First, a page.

Tough times ahead for Swedish energy giant

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Tough times ahead for Swedish energy giant
Is Sweden's state-owned energy firm Vattenfall facing further write-downs? Photo: Nora Lorek/TT

Swedish energy giant Vattenfall could face asset write-downs of around eight billion kronor ($942m) as electricity prices are set to fall across the globe, the company has told specialist magazine Dagens Industri.


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If future energy prices fall by five percent, while the cost of fuel and carbon dioxide emission rights remain static, the value of fossil based assets in the Netherlands and Germany would drop by 12-34 percent, according to Dagens Industri.

Since the Vattenfall Group bought energy giant Nuon in 2009, a deal which has been hotly debated in Sweden, the Dutch firm's assets have been written down by over 52 billion kronor. The final payment instalment is due on July 1st this year, when Vattenfall is obliged to buy the remaining 21 percent for a previously agreed sum of 19.2 billion kronor.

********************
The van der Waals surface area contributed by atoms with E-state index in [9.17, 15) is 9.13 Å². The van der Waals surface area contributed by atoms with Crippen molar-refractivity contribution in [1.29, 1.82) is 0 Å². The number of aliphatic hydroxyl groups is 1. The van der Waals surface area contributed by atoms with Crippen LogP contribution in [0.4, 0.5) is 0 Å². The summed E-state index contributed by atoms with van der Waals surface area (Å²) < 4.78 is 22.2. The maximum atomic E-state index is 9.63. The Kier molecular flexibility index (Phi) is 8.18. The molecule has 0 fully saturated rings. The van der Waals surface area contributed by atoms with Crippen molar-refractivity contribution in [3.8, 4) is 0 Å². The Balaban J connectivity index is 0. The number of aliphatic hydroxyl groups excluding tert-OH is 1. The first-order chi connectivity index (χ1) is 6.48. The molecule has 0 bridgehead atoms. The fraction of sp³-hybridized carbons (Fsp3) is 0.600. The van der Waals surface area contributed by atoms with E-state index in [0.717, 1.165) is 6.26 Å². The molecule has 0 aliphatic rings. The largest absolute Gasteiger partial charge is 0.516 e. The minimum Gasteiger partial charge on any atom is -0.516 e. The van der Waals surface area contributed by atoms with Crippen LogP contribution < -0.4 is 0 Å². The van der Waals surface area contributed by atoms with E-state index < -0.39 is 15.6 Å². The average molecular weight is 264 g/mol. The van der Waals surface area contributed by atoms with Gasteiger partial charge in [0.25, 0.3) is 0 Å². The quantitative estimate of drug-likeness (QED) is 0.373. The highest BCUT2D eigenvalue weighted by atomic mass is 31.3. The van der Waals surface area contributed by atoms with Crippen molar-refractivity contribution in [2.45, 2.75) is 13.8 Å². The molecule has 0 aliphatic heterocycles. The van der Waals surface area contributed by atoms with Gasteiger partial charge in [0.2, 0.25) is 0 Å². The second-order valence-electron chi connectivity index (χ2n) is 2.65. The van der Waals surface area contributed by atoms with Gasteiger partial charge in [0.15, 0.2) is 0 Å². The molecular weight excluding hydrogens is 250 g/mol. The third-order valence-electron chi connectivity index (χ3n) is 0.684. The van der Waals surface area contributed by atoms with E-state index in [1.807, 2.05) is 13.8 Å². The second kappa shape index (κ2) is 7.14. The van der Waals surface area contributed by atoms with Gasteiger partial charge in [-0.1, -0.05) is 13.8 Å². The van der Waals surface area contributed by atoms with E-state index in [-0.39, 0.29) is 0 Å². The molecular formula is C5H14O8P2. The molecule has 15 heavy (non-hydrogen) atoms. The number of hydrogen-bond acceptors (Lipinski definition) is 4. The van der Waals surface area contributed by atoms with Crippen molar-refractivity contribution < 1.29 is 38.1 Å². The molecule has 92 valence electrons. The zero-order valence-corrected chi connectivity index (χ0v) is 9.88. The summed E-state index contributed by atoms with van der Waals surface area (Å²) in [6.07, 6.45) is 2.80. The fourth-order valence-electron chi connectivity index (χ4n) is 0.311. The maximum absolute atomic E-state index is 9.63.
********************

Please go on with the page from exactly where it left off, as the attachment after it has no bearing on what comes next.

And Vattenfall CEO Magnus Hall paints a bleak picture of the future.

“The prognoses for the coming year indicate that the price of electricity, and by that a large part of the company's profitability, will remain at historically low levels,” he wrote in Vattenfall's annual report, which became public on Wednesday.

Magnus Hall, who Dagens Industri writes has earned 1.1 million kronor a month so far according to the annual report, has previously said that further write-downs cannot be ruled out.

Electricity prices fell last year by an average of 22 percent in the Nordic countries and by 13 percent in Germany.

State-owned Vattenfall, a major provider of electricity in northern Europe and Britain, reported in February that it had been able to curb some of its losses in 2014.

The company reported a net loss of 8.18 billion kronor last year, which was an improvement on the 13.67 billion loss the year before.

"2014 was an eventful and challenging year that was characterized by weak demand, a surplus of production capacity and falling electricity prices," Hall said in a statement at the time.

The main explanation for the year's negative result was asset write-down charges worth 23.8 billion kronor, said Hall.


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